That was my bad reading of the Debian security advisory. "AppleTalk Protocol Suite" is sometimes used to refer to the entire suite of protocols that Apple developed in the 80's, all the way from the physical (LocalTalk) to the service (AppleShare) level. So, the Debian advisory wasn't talking about the AppleTalk networking protocol.

Rather, looking at the proof of concept exploit code, it appears that the attack targets the authentication mechanism of the AFP service in Netatalk. So, yes, disabling the AFP service on old versions of Netatalk is the correct mitigation step.

And, devices like the Synology probably do not implement AppleTalk networking. In fact, looking closer at the Netatalk documentation, it appears that they dropped support for AppleTalk networking, as well as all non-AFP services (like printing and time services) as of Netatalk 3.0. So currently, Netatalk basically just serves as an open-source implementation of AFP over IP.
 


Ric Ford

MacInTouch
There are plenty of alternatives to this MacPaw software....
Threatpost said:
A Dozen Flaws in Popular Mac Clean-Up Software Allow Local Root Access
A passel of privilege-escalation vulnerabilities in MacPaw’s CleanMyMac X software would allow a local attacker to gain root access to an Apple machine in various ways.

CleanMyMac X is a cleanup application for MacOS that optimizes the drives and frees up space by scanning for unused, redundant or unnecessary files and deleting them. No fewer than a dozen flaws plague 4.0 earlier versions of the software, all of them in the package’s “helper protocol.”

“The application is able to scan the system and user directories, looking for unused and leftover files and applications,” explained Cisco in the advisory, issued Wednesday. “The application also markets the ability to help detect and prevent viruses and malware on OS X. The software utilizes a privilege helper tool running as root to get this work done faster. This allows the application to remove and modify system files.”

As such, the helper functions run as root functions; the flaws arise from the act that they can be accessed by applications without validation – thus giving those applications root access.
 




I've been using AppCleaner from FreeMacSoft.
I was about to send a +1 for this recommendation, but then realized that the name of your "AppCleaner"... and what I was using was App Cleaner & Uninstaller from Nektony. The latter used to have a free version for uninstalls (I'm at v.6.0), but with App Store rule changes, it is only available directly from the developer - $9.99 with a 7-day free trial (v. 6.4) and is able to do additional things now that it's outside Apple's sandbox.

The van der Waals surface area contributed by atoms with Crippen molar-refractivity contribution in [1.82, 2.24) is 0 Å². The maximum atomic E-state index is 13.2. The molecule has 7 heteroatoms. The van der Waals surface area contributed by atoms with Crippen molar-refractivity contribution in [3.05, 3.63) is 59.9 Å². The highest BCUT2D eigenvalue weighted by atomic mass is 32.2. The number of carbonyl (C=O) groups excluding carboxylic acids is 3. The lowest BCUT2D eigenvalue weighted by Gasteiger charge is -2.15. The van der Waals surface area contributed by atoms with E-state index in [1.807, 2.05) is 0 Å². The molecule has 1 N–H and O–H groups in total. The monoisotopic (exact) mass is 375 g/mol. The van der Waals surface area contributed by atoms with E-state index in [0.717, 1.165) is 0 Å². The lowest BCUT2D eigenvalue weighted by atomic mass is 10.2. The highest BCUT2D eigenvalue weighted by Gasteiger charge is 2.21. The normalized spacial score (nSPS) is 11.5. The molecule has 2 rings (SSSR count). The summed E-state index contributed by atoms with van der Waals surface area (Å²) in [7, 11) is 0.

I used App Cleaner & Uninstaller to prep my transition to a new laptop and Mojave, and found it to be excellent. It will also find orphan bits left over from previously-deleted applications (that was a big help on an 8-year old laptop), which I don't think AppCleaner can do. In addition to application uninstalls, it also provides capabilities for extensions and startup items. No affiliation, just a satisfied user.
 


Ric Ford

MacInTouch
These massive breaches of personal information databases seem to be an everyday occurence nowadays:
Ars Technica said:
Monster 773 million-record breach list contains plaintext passwords
Have I Been Pwned, the breach notification service that serves as a bellwether for the security of login credentials, has just gotten its hands on its biggest data haul ever...

The 773 million email addresses and 21 million passwords easily beat Have I Been Pwned’s previous record breach notification that contained 711 million records. But there are other things that make this latest installment stand out. In all, it contains 1.16 billion email-password combinations. That means that the list covers the same people multiple times, but in many cases with different passwords. Also significant: the list—contained in 12,000 separate files that take up more than 87 gigabytes of disk space—has 2.69 billion rows, many of which contain duplicate entries that Hunt had to clean up.

About 663 million of the addresses have been listed in previous Have I Been Pwned notifications, meaning 140 million of the addresses have never been seen by the service before. Hunt said that some of his own credentials were included in Wednesday’s notification, although none were currently in use
 


Ric Ford

MacInTouch
Some serious stuff here:
Dan Goodin (Ars Technica) said:
DHS: Multiple US gov domains hit in serious DNS hijacking wave
The Department of Homeland Security has issued an emergency directive ordering administrators of most federal agencies to protect their Internet domains against a rash of attacks that have hit executive branch websites and email servers in recent weeks.

The DHS’ Cybersecurity and Infrastructure Security Agency (CISA) issued the directive on Tuesday, 12 days after security firm FireEye warned of an unprecedented wave of ongoing attacks that altered the domain name system records belonging to telecoms, ISPs, and government agencies.